• Teddy DupontTeddy Dupont Deity
    Posts: 1,234
    How does this vary from Dregni's "Django: The Life and Music of a Gypsy Legend"?

    It sounds pretty much the same from your summary.
  • JackJack western Massachusetts✭✭✭✭
    Posts: 1,750
    I think Michael may have copied the wrong description; this is from the shop page:
    Book Description
    Of all the styles of jazz to emerge in the twentieth century, none is more passionate, more exhilaratingly up-tempo, or more steeped in an outsider tradition than Gypsy Jazz. And there is no one more qualified to write about Gypsy Jazz than Michael Dregni, author of the acclaimed biography, Django. A vagabond music, Gypsy Jazz is played today in French Gypsy bars, Romany encampments, on religious pilgrimages--and increasingly on the world's greatest concert stages. Yet its story has never been told, in part because much of its history is undocumented, either in written form or often even in recorded music. Beginning with Django Reinhardt, whose dazzling Gypsy Jazz became the toast of 1930s Paris in the heady days of Josephine Baker, Picasso, and Hemingway, Dregni follows the music as it courses through caravans on the edge of Paris, where today's young French Gypsies learn Gypsy Jazz as a rite of passage, along the Gypsy pilgrimage route to Les Saintes-Maries-de-la-Mer where the Romany play around their campfires, and finally to the new era of international Gypsy stars such as Bireli Lagrene, Boulou Ferre, Dorado Schmitt, and Django's own grandchildren, David Reinhardt and Dallas Baumgartner. Interspersed with Dregni's vivid narrative are the words of the musicians themselves, many of whom have never been interviewed for the American press before, as they describe what the music means to them. Gypsy Jazz also includes a chapter devoted entirely to American Gypsy musicians who remain largely unknown outside their hidden community. Blending travelogue, detective story, and personal narrative, Gypsy Jazz is music history at its best, capturing the history and culture of this elusive music--and the soul that makes it swing.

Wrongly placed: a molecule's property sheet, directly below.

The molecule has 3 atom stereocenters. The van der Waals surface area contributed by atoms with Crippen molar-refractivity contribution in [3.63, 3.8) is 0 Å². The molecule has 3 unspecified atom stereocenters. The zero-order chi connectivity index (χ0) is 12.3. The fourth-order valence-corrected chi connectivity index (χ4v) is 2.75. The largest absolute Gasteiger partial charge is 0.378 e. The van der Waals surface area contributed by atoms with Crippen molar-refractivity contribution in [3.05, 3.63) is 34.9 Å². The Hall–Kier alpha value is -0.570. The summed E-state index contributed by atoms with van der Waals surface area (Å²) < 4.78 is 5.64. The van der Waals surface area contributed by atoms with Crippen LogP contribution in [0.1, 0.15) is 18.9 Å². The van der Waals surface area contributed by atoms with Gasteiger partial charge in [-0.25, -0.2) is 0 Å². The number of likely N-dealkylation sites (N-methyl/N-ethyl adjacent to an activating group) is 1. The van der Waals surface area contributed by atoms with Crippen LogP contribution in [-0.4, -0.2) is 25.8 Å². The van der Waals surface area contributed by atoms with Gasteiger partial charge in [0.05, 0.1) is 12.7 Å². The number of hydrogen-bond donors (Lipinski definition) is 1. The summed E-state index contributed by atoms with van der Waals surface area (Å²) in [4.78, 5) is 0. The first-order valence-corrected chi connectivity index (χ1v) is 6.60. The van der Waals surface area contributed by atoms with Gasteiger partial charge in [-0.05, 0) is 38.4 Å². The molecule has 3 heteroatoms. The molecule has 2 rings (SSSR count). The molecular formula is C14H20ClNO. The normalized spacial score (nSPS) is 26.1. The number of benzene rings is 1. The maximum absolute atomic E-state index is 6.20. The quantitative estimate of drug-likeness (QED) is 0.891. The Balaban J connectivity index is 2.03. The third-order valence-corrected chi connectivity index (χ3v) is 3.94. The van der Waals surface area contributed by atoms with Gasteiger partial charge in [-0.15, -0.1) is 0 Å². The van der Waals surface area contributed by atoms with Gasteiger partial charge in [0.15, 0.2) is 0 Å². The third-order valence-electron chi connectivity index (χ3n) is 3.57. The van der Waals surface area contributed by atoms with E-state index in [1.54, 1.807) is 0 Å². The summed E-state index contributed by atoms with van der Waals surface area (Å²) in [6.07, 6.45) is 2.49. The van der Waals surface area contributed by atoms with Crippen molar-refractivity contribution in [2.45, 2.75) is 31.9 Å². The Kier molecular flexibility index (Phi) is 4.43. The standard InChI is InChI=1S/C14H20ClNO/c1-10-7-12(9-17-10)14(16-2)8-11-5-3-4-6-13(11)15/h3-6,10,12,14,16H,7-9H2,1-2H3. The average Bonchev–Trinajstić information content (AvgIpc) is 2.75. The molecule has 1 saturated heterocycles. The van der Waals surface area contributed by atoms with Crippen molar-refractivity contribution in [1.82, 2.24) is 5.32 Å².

Sounds good to me!
  • robertsaundersrobertsaunders Brookline, MA✭✭✭✭ 2007 Gitane DB-255
    Posts: 244
    Me too. Some of us can't get enough of Dregni, who has proved a capable chronicler of a difficult subject for research. Rereading the Django biography, I continue to be amazed at the richness of the material. But of course, the reviews aren't in, so I'll reserve judgement.
  • brandoneonbrandoneon Alpes-de-Haute-Provence, France✭✭✭
    Posts: 171
    I just got this book yesterday, and I can hardly put it down. I really liked Dregni's Django biography, I was lukewarm about the text content in his illustrated history book, but this new book is amazing. From what I've read so far, it kind of reads like a mystery/history/travelogue ... lots of interesting anecdotes, like Dregni trying to find a gypsy circus off of place Pigalle, or talking with someone who has unearthed a recording of Gusti Malha :shock: . What I'm trying to say is it's a real fun read, with a real personal touch. If you're on the fence about this book, just get it! You won't be disappointed.

    Bravo to Michael Dregni for a wonderful work.

    BTW I've found the best experience so far for reading this book is to put on the new JSP box set 'Django on the Radio' in the background. :lol:
  • PhilPhil Portland, ORModerator Anastasio
    Posts: 720
    also includes a chapter devoted entirely to American Gypsy musicians...
    I wonder if it contains any mention of the UK Gypsy musicians who play a huge role in keeping this great music alive and kicking? The UK musicians were noticeably absent from Dregni's Illustrated History of Gypsy Jazz. ~ Phil
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